2a. GOVERNMENT: Government expectations


It is widely recognized that a number of governments in Asia have proactively legislated, guided and shaped the direction of CSR. In this panel, experts will assess the actions of governments in India, China and Indonesia (the three most populous countries in Asia) and offer advice to companies managing CSR programs on what is expected from them in each country, and what to expect in the years ahead.

2b. PARTNERS: Partnerships: Creating and assessing (Holly)


Partnerships are an accepted part of the implementation of CSR. This session will explore partner selection, management and performance measurement from a corporate and not for profit perspective. What models and tools work best?

2c. THIRD PARTIES: How they assess you: The Asian Sustainability Rating
An increasing number of third parties are rating companies. Third parties include NGOs, investors, academics, CSR groups and others stakeholders. This session will examine the types of scrutiny companies are under and how to respond to ratings. The session will have a particular focus on the Asian Sustainability Rating a tool developed in partnership by Responsible Research and CSR Asia to rate company CSR disclosure in Asia

2d. PROFESSIONALS: Education and professional training on sustainability in Asia


As the issues confronting the private sector become more complex there is a need for professional training to enable companies to hire staff with right knowledge to tackle the challenges. CSR Asia research demonstrates that the CSR Industry is growing quickly in Asia, this session will explore what skills are required and how they can be acquired.

Stream 3 Disclosing CSR


The Summit Stream 3 will take an in-depth look at disclosure, both formal and informal. What is the future of reporting and what different methods of communication are companies using. The sessions will outline what tools exist for companies to better manage, monitor and report on sustainability practices.

3a. FORMAL: Integrated reporting: What does it really mean?


Theres been a lot of talk about integrated reporting in Asia, but the concept is either i) not fully understood or ii) considered too challenging to adopt. A general definition of the concept offers little in the way of guidance: a report to reflect connection between economic, social, environmental, government and financial factors and their impact on the long term performance of a company. How should companies approach this, and what are the best ways to start the process?

3b. INFORMAL: Social media and CSR in China


Despite almost everyone agreeing that companies need to utilize the social media in their CSR strategy in China (whether through crowdsourcing, tweeting, blogging, using Facebook, etc), few really understand the terrain. This lack of knowledge either leads to fear of netizens, unreasonable expectations about what companies can achieve with social media, or poor decisions that increase the potential of risk to the company brand. In this panel, three experts will discuss the contours of a rapidly growing social media and provide insights into how social media users think in China and how companies might navigate what is still relatively unchartered water.

3c. TOOLS: ISO 26000 and GRI G4: What's the link? (Richard/ Erin)
As CSR issues become more sophisticated and complex so do the tools that support the profession. ISO 26000 is increasingly being used by companies and their stakeholders to assess performance. This session will explore the specific relationship between ISO26000 and the Global Reporting Initiative (GRI), specifically G4.

Stream 4 Solutions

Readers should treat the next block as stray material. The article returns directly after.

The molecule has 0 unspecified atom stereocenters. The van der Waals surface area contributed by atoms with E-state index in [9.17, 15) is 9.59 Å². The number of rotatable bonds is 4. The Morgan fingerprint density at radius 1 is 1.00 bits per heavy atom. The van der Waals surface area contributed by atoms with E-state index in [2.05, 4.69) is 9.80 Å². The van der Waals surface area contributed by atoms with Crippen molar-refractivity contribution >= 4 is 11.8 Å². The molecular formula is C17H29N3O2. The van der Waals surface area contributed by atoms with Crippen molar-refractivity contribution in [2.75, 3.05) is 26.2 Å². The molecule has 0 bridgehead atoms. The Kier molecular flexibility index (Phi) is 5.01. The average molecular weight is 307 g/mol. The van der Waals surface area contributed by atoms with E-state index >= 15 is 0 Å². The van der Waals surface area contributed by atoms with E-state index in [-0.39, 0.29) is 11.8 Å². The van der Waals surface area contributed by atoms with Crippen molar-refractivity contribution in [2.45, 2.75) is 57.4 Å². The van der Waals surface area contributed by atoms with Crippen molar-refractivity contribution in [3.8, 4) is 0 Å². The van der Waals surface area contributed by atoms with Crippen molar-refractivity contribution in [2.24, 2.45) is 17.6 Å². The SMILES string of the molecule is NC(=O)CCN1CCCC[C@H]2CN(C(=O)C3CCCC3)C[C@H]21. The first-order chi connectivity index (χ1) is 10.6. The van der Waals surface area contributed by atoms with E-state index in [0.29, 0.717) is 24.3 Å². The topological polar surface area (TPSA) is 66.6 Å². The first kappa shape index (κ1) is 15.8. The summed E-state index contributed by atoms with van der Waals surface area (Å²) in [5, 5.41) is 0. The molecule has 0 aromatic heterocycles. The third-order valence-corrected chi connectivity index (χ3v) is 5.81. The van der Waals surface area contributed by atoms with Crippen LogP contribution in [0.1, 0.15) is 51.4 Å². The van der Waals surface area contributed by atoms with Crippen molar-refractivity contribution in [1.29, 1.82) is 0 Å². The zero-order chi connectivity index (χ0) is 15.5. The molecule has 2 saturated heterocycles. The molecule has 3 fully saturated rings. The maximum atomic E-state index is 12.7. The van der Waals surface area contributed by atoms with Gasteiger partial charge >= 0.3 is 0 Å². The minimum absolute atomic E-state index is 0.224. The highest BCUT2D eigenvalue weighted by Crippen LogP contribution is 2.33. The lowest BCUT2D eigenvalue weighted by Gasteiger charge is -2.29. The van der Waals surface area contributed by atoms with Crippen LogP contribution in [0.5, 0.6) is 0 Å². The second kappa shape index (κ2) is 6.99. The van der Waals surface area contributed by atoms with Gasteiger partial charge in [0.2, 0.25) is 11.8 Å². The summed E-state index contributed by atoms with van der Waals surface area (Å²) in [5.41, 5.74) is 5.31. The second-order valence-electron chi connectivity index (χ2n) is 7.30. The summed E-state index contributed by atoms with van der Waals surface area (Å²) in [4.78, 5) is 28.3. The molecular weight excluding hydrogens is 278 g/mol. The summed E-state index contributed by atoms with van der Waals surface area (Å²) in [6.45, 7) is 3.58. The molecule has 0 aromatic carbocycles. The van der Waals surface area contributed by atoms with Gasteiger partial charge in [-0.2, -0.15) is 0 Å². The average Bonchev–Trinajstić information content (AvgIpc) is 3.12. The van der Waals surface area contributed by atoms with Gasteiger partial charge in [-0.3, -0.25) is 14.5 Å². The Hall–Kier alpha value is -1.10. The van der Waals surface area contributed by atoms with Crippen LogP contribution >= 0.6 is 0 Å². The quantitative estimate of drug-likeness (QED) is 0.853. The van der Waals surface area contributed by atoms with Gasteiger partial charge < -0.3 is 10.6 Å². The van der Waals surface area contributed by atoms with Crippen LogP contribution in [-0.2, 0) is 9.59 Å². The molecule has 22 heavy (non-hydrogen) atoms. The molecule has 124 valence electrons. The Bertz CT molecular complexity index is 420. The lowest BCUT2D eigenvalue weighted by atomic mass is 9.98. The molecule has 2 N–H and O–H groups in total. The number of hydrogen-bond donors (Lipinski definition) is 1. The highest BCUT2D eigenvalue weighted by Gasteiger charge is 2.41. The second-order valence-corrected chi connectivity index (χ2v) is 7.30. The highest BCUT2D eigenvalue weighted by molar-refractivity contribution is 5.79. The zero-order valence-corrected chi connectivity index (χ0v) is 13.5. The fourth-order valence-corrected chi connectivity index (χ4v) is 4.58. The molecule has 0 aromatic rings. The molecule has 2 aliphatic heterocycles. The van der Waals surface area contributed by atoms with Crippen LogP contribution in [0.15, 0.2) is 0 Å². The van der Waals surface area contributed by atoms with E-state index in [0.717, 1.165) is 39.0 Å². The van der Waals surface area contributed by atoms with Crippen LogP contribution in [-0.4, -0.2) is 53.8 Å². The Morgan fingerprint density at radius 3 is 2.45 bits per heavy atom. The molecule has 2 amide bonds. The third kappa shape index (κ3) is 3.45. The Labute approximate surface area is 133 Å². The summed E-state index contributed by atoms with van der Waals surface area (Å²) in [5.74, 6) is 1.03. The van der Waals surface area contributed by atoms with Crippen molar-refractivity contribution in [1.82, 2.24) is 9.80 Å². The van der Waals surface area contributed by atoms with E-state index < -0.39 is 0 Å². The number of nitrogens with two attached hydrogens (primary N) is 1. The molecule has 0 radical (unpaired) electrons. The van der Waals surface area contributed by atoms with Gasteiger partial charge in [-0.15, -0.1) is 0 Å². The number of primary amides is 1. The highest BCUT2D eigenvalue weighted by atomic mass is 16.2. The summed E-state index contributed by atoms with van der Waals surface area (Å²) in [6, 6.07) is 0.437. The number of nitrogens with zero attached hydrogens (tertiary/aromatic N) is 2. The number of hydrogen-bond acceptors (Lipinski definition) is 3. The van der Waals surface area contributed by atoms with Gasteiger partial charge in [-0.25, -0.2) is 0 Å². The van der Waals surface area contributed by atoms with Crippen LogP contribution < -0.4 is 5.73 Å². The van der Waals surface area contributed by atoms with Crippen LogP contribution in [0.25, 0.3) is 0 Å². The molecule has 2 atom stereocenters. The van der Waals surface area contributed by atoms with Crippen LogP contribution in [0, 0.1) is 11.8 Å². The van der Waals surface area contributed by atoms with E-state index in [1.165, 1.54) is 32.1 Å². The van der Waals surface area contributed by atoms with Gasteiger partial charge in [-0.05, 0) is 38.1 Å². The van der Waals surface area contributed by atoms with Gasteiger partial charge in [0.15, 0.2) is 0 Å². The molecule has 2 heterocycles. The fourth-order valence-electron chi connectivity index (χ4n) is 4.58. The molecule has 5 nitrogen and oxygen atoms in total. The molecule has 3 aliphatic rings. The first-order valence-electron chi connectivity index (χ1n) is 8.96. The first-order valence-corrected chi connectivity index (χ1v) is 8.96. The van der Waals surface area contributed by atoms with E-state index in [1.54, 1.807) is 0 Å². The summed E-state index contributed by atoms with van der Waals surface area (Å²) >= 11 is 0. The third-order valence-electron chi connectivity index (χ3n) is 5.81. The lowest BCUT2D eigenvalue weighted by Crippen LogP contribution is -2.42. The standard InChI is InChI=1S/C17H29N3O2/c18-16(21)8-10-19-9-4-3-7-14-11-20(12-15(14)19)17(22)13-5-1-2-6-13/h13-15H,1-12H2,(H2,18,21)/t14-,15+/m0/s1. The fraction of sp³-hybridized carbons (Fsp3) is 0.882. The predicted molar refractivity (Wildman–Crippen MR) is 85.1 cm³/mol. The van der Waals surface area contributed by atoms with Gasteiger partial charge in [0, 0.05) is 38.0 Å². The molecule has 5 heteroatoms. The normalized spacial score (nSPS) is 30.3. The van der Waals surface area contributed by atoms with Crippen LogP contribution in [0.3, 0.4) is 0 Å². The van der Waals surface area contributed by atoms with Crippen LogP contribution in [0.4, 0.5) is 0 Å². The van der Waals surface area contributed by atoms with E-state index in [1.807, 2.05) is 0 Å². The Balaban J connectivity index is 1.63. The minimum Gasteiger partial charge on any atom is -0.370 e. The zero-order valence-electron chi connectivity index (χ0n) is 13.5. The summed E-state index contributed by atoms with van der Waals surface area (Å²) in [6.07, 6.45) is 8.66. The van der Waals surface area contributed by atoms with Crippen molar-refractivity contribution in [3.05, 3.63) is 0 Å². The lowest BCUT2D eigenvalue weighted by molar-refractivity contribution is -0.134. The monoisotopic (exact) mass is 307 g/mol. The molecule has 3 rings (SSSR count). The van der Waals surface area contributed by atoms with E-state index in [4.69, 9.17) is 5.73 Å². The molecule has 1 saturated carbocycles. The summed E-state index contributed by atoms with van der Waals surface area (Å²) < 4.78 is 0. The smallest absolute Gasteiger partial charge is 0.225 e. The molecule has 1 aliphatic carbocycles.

The Summit Stream 4 will focus on solutions. What works and equally what doesnt work to achieve sustainable business practices. The sessions will present innovative solutions and future scenarios that companies need to be considering now. The selected areas of strategy, supply chain, sourcing and new business models have been selected as the key focus areas for CSR professionals right now.

4a. STRATEGY: Asian strategies, global expectations


As Asian companies grow and go global stakeholders are increasingly paying attention to the social and environmental impact resulting from these relatively new global investment flows. Some Asian companies have attracted criticism, but others are learning fast and developing partnerships with stakeholders offshore to ensure expectations are met. In this panel,

4b. SUPPLY CHAIN: Innovative engagement for sustainable supply chains


After two decades of NGO activism, numerous projects to improve supply chain conditions, and innumerable audits, many are questioning what can really be done to create sustainable supply chains. This session does not pretend to provide the definitive answers, but does provide some innovative forms of engagement between brands, suppliers, NGOs and workers.

4c. SOURCING: Sustainable sourcing of raw materials


Raw materials represent the largest direct footprint of most companies. Over the past years, numerous initiatives in the agricultural and forestry sector have made sustainable inputs more affordable and easy to access. Yet uptake of certified raw materials still remains a niche market. This session will discuss some of the leading sustainability schemes in the marketplace, and explore the barriers to a transformation of supply chains.

4d. BUSINESS MODELS: Base of the pyramid strategies in Asia


Many companies are seeking to better develop Base of the Pyramid (BOP) approaches as part of a central business strategy to expand market access which also link to community investment strategies and ideas of poverty alleviation. While such approaches can bring opportunities in new markets there are also opportunities to create shared value through products, services and business innovations. This session will explore Base of the Pyramid approaches to business and look at experiences and lessons learned from companies in Asia. How can companies new to this area develop approaches which bring both business and community benefits? What have been some of the successes as well as some of the lessons learned?